This year, as last year, I told him that I never require ANYONE to do these etudes or to try out for All State, so if he wanted to continue as we have been and skip this  it was completely his choice. He said, no, he wanted to try out for All State and although he didn’t like these etudes, he wanted to learn them. So I told him that this was a process he had to take part in, that I could not spoon feed these etudes to him, not only because he was more than capable of doing his own learning (illustrating the many things he had accomplished through his own learning this past year), but also because these were too large and long to spoon feed every detail, and that my job was to help him navigate some of the difficulties he came across in his own practice and to help him pace so that he would be prepared by next fall. I said that I knew it was a new way of working to study something long-term, but that there were great rewards in this kind of process and that being less focused on the goal of playing the created different opportunities for growth in his playing from the ones he experienced with rapid short-term success. I said that if we were going to do this, I expected him to at least attempt to approach this on his own…not practicing it at all was not an option, and I would not work on it the following week if he had not put in some time himself.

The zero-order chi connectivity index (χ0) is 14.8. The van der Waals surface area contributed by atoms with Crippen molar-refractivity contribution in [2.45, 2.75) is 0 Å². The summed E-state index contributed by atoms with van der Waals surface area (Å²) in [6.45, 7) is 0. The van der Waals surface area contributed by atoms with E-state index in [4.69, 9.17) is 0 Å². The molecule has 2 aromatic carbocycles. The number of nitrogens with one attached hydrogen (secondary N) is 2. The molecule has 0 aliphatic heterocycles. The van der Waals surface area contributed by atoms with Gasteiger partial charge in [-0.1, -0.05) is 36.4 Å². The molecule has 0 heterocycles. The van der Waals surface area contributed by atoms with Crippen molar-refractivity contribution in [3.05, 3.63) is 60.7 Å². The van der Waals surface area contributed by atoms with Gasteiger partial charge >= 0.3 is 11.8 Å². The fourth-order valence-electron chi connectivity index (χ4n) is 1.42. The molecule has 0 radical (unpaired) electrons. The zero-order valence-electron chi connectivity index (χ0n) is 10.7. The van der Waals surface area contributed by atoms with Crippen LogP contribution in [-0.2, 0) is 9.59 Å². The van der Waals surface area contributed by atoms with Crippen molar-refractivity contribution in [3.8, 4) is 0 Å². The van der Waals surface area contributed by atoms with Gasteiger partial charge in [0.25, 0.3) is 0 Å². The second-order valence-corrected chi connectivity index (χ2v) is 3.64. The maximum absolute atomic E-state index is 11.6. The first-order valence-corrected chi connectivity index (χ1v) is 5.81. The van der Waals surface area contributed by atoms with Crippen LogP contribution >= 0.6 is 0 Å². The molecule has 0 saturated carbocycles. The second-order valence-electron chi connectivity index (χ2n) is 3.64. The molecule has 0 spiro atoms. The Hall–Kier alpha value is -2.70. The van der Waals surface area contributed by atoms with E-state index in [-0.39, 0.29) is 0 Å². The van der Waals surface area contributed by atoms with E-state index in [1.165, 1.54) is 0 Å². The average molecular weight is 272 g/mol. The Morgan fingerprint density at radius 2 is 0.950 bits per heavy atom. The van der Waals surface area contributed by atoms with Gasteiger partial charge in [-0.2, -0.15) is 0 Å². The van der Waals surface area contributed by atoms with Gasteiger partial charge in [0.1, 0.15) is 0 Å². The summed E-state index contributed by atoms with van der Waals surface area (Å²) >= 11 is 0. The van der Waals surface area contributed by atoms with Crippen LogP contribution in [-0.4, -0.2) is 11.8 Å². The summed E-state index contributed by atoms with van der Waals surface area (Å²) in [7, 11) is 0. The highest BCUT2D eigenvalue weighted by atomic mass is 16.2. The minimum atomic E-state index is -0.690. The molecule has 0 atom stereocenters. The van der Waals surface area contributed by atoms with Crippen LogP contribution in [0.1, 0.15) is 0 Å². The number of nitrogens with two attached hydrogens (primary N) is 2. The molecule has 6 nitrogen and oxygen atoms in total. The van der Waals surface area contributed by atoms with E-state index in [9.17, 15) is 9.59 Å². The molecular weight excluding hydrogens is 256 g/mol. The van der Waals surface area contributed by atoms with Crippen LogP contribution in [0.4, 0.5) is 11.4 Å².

Frankly, I was pretty frustrated with him, because I am, in general, pretty adamantly against spoon feeding in any part of my teaching. I felt like the whole lesson was a bit of a battle of wills, and I was not going to give in and help him figure out how to do something he was more than capable of discovering himself. One of my favorite ideas from my Feldenkrais training was to try in every situation not to rob a student of an opportunity to learn by showing or telling them how to do it…create the conditions for learning, but don’t do it for them, because you never really know what it is that they might learn beyond what you think you can teach them. So I assumed my most strong-willed I-will-not-rob-you-of-a-learning-opportunity stance I could muster!